On Friday morning, October 22, after receiving the news that the MRI showed good results concerning the brain tumor, I was immediately sent to the MDA Emergency Center with a high fever. I was officially admitted to the hospital later that night and was not a happy camper. I was receiving IV antibiotics every few hours, and with each IV change came the question: “Why was this happening again?” I was still confident that God had a plan, but I was beginning to lose confidence in the plan. My faith was being stretched to new lengths.

I will not recount everything that happened that weekend, but there were two significant things that happened. First, the oncologist on call that weekend correctly diagnosed what was happening to me and recommended a complete change in my treatment plan to include radiation treatments that started two days later. Second, this doctor was informed about a new lung cancer mutation that was being found in never-smokers who had tested negative for the other two known mutations. ELM4-ALK is known to exist in only 4% of all lung cancer patients. This would be the proverbial shot in the dark, but he was recommending that my biopsies be sent for analysis. Test results would take six to eight weeks.

On November 16, I completed the recommended radiation treatments. On November 17, my birthday, God gave me a present of a lifetime. The mutation test results had come back positive in less than four weeks. The enemy in my chest now has a name. We are no longer fighting the unknown. The battle and journey are far from over, but now we have a map.

Looking in my rear-view mirror now, I can see that God knew well in advance the doctor who would be on duty, his capabilities, and his knowledge. Too often I forget my simple prayer that God put the right people in the right place at the right time. Once again, He has been faithful to supply that person.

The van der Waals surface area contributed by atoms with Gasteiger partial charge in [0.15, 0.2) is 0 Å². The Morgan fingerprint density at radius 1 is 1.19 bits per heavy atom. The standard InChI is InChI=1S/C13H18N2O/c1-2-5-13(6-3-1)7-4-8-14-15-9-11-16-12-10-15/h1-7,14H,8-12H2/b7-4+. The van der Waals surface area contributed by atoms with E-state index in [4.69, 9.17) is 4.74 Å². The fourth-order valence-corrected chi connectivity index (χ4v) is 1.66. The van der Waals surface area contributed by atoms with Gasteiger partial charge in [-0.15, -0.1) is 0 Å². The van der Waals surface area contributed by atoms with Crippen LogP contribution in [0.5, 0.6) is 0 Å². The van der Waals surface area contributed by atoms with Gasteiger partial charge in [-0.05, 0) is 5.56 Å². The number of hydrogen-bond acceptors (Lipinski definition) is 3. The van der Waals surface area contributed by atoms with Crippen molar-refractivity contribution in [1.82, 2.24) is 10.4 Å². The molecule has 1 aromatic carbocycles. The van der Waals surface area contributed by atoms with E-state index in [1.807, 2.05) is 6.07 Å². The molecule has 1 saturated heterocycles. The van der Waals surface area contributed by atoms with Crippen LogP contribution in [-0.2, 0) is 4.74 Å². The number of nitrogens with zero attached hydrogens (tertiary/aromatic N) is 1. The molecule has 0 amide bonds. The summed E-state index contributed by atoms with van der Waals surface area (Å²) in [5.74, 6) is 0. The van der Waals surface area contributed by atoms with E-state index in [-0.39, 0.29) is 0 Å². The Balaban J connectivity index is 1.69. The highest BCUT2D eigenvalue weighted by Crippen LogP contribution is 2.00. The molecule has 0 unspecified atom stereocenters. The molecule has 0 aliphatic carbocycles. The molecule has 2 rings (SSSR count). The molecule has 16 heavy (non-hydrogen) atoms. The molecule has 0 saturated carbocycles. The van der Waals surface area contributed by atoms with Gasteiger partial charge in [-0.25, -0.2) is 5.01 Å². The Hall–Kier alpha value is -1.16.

Thinking about the rear-view mirror in my truck, I remember that it has a compass in it. Sometimes you have to look backwards to build your faith that God knows the direction going forward.

Wednesday, November 17, 2010

Area 51

Well, here it is. Today, November 17th, is my 51st birthday. I am officially now over the hill. I am praying for a long, smooth decent. I have spent the last few days thinking about and comparing what was supposed to be against what has become and shedding a few tears. My 51st birthday was not supposed to be about radiation treatments, chemotherapy, MRIs and CT scans, but it is. DeLayne asked me what I wanted for my birthday and all I could think of was for this to be gone. Fifty-one years have gone by faster than I thought they could. How many things have I postponed thinking that I would do them later and now I wonder, will later ever come? Since the reality of today no longer matches the dreams of yesterday and I do not know what tomorrow holds, I will spend time reflecting and counting my blessings.